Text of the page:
Various researches have claimed that cannabis may represent a promising alternative for the treatment of numerous different physical and mental health conditions, from post-traumatic stress disorder to chronic pain. This week, a new study appeared which suggests that depression is also one of them.
A team of neuroscientists from the University of Buffalo’s Research Institute on Addictions, discovered that endocannabinoids -- chemical compounds in the brain that activate the same receptors as THC, an active compound in marijuana -- may be helpful in treating depression caused by chronic stress.
In rat studies, scientists discovered that the production of endocannabinoids was reduced by chronic stress, and they affect human cognition, emotion and behavior, and have been linked to reduced feelings of pain and anxiety, increases in appetite and overall feelings of well-being. The body naturally produces these compounds, which are similar to the chemicals in cannabis. Reduction of endocannabinoid production may be one reason that chronic stress is a major risk factor in the development of depression.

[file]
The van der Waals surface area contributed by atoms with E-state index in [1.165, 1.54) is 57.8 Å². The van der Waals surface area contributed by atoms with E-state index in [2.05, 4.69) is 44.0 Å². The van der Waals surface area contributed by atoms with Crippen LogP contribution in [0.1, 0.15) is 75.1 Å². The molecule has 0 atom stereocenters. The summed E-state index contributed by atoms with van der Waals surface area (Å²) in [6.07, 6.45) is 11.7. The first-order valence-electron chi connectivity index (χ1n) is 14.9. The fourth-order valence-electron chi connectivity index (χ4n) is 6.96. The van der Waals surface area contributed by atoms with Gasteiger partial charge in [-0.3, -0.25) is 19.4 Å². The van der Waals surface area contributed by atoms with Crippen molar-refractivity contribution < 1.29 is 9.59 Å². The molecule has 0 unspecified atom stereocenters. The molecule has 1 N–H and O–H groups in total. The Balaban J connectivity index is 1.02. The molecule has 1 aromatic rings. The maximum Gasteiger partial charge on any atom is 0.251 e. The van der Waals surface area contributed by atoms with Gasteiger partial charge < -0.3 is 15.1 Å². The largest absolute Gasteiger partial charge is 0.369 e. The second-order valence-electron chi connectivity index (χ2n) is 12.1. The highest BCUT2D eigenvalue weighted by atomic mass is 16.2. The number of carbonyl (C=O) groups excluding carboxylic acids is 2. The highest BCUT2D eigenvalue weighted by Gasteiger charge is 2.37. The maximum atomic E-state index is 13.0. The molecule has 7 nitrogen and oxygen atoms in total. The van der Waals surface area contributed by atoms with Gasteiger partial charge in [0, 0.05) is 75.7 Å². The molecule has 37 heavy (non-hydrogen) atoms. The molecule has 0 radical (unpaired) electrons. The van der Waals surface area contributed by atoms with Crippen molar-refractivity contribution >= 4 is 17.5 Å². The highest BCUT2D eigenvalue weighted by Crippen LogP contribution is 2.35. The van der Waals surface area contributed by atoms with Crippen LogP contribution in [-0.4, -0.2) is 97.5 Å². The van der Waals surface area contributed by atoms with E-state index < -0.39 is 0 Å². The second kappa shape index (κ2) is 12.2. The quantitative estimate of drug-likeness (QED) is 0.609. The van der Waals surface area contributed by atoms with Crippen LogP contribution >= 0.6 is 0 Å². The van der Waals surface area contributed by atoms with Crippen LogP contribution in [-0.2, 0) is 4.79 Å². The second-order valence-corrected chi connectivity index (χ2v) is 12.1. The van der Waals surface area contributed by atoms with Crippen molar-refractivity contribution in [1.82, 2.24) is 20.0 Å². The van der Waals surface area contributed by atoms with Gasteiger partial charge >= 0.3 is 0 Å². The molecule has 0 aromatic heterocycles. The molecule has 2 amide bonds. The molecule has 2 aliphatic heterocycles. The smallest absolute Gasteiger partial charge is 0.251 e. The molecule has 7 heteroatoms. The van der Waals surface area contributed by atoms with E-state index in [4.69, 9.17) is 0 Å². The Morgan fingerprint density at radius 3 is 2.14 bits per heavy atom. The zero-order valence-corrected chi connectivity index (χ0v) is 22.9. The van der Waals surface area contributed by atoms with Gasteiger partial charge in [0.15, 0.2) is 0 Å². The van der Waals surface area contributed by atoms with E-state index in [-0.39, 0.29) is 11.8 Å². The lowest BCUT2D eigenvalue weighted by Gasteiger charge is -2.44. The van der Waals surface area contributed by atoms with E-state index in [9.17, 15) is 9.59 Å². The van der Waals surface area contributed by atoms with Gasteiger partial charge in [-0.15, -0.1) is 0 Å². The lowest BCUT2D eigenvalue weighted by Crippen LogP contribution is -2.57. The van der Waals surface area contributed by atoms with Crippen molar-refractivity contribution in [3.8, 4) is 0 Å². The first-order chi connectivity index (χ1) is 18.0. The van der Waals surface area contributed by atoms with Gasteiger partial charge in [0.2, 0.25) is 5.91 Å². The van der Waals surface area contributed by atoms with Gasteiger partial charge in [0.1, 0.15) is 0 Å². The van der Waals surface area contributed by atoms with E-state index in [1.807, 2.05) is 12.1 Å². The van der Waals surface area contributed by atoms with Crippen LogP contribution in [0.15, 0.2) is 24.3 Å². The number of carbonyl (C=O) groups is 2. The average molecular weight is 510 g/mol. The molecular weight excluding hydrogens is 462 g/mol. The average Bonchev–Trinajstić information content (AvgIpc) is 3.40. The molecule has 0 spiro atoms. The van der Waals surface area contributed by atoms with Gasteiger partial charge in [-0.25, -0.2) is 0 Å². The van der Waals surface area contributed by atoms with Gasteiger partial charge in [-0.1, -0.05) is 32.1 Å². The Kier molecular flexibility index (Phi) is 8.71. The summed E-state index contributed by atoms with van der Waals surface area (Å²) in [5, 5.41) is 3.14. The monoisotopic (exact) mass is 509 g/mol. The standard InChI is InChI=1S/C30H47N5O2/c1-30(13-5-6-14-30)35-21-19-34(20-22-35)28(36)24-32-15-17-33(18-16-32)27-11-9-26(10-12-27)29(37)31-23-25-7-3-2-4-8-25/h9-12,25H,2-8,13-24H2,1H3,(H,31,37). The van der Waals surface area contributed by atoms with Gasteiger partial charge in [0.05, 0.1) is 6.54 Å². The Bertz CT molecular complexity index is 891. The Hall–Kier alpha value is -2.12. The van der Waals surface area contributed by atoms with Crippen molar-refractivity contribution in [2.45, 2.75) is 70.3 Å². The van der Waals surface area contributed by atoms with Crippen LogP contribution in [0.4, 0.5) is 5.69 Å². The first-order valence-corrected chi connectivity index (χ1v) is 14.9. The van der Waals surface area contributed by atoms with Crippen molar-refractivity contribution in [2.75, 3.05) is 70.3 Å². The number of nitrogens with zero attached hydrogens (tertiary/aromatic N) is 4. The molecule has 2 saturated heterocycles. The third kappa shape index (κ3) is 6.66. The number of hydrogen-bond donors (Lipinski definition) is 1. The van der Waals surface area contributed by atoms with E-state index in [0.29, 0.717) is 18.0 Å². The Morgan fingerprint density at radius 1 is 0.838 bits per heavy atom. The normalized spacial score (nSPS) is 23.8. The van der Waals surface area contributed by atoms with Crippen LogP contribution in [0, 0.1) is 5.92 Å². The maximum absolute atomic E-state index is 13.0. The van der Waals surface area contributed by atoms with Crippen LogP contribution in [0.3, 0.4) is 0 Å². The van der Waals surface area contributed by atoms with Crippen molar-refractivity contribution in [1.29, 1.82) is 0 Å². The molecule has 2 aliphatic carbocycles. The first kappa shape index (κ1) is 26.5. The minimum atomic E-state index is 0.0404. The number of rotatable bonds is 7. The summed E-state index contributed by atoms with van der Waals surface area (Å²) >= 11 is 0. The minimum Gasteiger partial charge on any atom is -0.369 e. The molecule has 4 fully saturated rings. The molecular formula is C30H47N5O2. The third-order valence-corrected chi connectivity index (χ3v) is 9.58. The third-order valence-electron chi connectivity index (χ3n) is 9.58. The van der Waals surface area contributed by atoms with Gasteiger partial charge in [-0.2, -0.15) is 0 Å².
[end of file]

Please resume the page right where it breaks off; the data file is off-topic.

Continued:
After this, the team administered marijuana cannabinoids to the rats, finding it to be an effective way to restore endocannabinoid levels in their brains -- possibly, thereby, alleviating some symptoms of depression.
The lead researcher Dr. Samir Haj-Dahmane, for a university press release, claimed that we can potentially help I the stabilization of moods and ease depression by consuming compounds derived from cannabis -- marijuana, due to its effect on restoring normal endocannabinoid function.
The journal Neuropsychopharmacology published a study last year whose findings stated that synthetic cannabinoids triggered changes in brain centers associated with traumatic memories in rats, preventing some of the behavioral and physiological symptoms of PTSD. Another study published last year proved that patients who smoked cannabis experienced a 75 percent reduction in PTSD symptoms.
Recent research around marijuana’s effect on symptoms of post-traumatic stress disorder further bolsters the Buffalo neuroscientists’ findings, since both disorders involve the way the brain responds to stress.
Nevertheless, it’s essential to note that the bond between marijuana and depression is complex. Although a causal link between cannabis use and depression has not been established, certain studies found that regular and heavy marijuana smokers are at a higher risk for depression. It is necessary to have larger number of studies in order to determine if, and if-then how, marijuana might be used in a clinical context for patients with depression.